For example, it is recommended to periodontists and family physicians to implement effective strategies for early detection of periodontal disease in primary healthcare centres and of cardiovascular diseases and diabetes in dental practices. General practitioners are encouraged to seek information about the periodontal health of their patients and oral health professionals about the cardiovascular and metabolic risk factors.

What would you advise dental professionals who want to treat their patients more holistically but are lacking appropriate guidance?
I honestly believe that this consensus report provides appropriate, updated information and guidance to all oral health professionals. It will dramatically help with appropriate screening of NCDs, including periodontitis, and evaluation of the associated risk factors. Simple interventions by oral health professionals can greatly improve overall health and reduce risks and complications.

What are the EFP’s plans to disseminate the outcomes of the workshop?
The EFP is currently preparing an outreach campaign based on those outcomes with support from our partner Curasept. It will be ready after summer and will target specific groups, including general medical practitioners, periodontists and other oral health professionals. The key messages will be presented and summarised in the form of infographics and an animated film, which will be made available in English and a few other international languages. The information materials will be made available to the dental community via a dedicated sub-site on our website,, and certainly via social media and other means of publication.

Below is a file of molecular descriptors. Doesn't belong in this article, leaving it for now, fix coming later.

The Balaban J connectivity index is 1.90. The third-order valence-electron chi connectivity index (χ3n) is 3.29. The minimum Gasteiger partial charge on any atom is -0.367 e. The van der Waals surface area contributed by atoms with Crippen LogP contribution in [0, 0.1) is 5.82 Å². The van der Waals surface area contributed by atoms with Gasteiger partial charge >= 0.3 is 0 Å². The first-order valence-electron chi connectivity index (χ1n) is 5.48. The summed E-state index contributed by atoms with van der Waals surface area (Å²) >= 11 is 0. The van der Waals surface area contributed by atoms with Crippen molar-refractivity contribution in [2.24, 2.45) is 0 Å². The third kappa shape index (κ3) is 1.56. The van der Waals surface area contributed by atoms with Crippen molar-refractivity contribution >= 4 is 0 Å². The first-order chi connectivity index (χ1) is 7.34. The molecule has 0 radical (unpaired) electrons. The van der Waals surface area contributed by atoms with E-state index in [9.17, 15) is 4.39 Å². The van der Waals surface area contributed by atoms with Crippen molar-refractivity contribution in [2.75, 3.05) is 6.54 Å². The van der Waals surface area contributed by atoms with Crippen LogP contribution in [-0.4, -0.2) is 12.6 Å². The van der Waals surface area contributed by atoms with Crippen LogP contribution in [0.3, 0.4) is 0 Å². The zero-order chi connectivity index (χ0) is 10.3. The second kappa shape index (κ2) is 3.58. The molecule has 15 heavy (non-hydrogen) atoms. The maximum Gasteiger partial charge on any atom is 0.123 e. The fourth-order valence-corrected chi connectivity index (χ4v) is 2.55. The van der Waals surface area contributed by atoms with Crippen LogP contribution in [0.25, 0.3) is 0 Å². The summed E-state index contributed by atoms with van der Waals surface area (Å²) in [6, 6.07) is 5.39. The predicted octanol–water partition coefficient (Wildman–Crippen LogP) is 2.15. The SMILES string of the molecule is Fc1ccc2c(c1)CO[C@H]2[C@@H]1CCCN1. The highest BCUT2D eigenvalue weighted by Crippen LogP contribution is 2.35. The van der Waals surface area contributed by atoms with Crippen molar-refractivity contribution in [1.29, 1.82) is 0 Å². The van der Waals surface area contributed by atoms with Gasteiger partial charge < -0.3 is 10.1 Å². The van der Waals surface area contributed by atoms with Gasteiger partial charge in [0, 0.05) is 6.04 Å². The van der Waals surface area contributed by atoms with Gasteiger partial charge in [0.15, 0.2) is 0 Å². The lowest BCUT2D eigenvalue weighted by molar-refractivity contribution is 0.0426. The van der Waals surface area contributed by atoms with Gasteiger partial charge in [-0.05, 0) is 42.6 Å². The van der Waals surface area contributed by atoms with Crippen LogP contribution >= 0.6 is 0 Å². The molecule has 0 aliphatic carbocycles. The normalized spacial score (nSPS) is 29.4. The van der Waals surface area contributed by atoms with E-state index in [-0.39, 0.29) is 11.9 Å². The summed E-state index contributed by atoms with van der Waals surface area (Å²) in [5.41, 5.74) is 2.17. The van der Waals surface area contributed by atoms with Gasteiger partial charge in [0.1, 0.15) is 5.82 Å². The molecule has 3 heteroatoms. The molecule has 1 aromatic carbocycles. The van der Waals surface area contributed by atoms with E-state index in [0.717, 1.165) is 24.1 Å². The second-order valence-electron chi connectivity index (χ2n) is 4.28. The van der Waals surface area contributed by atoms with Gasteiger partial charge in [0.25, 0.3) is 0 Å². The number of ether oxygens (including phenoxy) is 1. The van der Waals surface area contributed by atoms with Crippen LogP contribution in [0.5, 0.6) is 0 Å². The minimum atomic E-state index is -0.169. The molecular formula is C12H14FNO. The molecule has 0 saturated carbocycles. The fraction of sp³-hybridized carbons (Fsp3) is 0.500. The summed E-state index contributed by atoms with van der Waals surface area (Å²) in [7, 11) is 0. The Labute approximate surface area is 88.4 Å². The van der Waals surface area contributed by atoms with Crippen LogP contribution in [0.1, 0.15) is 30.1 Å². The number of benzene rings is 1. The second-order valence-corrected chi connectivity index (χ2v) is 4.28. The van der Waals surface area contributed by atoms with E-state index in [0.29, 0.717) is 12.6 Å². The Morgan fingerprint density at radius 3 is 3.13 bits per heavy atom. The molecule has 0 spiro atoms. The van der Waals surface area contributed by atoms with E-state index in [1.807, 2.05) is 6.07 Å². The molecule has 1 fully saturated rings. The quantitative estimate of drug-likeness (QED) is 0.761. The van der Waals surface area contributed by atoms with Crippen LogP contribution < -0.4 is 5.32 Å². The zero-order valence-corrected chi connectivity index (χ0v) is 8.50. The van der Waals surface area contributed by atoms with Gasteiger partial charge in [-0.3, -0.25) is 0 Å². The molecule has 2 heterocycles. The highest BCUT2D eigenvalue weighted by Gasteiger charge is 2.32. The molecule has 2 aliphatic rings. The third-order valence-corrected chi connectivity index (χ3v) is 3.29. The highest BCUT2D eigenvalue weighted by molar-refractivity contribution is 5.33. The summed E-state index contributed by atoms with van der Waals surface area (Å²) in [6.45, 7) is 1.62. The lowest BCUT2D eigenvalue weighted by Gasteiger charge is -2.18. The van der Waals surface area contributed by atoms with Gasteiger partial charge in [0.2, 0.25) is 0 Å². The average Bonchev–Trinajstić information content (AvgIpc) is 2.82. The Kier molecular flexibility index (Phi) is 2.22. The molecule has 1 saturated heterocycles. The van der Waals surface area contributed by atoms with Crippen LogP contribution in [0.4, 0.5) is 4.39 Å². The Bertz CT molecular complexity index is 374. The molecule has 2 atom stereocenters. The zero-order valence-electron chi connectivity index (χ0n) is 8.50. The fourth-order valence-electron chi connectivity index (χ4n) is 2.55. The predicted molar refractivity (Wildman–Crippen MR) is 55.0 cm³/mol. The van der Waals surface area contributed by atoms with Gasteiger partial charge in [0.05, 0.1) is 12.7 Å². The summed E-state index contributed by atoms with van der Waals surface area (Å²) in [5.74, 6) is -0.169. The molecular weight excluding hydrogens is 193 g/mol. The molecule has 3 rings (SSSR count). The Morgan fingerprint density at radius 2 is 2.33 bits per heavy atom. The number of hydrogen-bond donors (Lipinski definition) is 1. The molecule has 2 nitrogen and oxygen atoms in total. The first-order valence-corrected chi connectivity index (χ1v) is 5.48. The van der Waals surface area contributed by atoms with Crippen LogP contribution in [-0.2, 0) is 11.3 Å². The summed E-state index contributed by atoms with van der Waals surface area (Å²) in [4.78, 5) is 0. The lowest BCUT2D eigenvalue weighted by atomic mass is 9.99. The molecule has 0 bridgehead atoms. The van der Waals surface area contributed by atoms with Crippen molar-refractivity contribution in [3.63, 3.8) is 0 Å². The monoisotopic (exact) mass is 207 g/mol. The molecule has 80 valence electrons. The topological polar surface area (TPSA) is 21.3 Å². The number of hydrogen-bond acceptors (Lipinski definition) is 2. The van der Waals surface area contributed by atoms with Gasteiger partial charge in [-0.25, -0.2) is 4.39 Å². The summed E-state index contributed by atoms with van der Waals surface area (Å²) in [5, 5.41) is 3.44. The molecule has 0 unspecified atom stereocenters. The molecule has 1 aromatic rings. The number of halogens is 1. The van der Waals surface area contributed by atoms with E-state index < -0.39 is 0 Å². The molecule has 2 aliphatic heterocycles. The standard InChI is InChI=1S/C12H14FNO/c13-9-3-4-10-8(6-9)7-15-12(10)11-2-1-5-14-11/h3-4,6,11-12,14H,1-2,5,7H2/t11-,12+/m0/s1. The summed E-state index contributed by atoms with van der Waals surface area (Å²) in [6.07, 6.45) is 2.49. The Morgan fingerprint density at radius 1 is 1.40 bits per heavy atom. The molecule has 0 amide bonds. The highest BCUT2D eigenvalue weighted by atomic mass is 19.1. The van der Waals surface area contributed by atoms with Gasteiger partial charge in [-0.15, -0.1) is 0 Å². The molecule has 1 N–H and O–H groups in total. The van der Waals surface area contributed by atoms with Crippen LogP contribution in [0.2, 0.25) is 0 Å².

Editorial note:

The consensus report was published in the Journal of Clinical Periodontology and can be read here.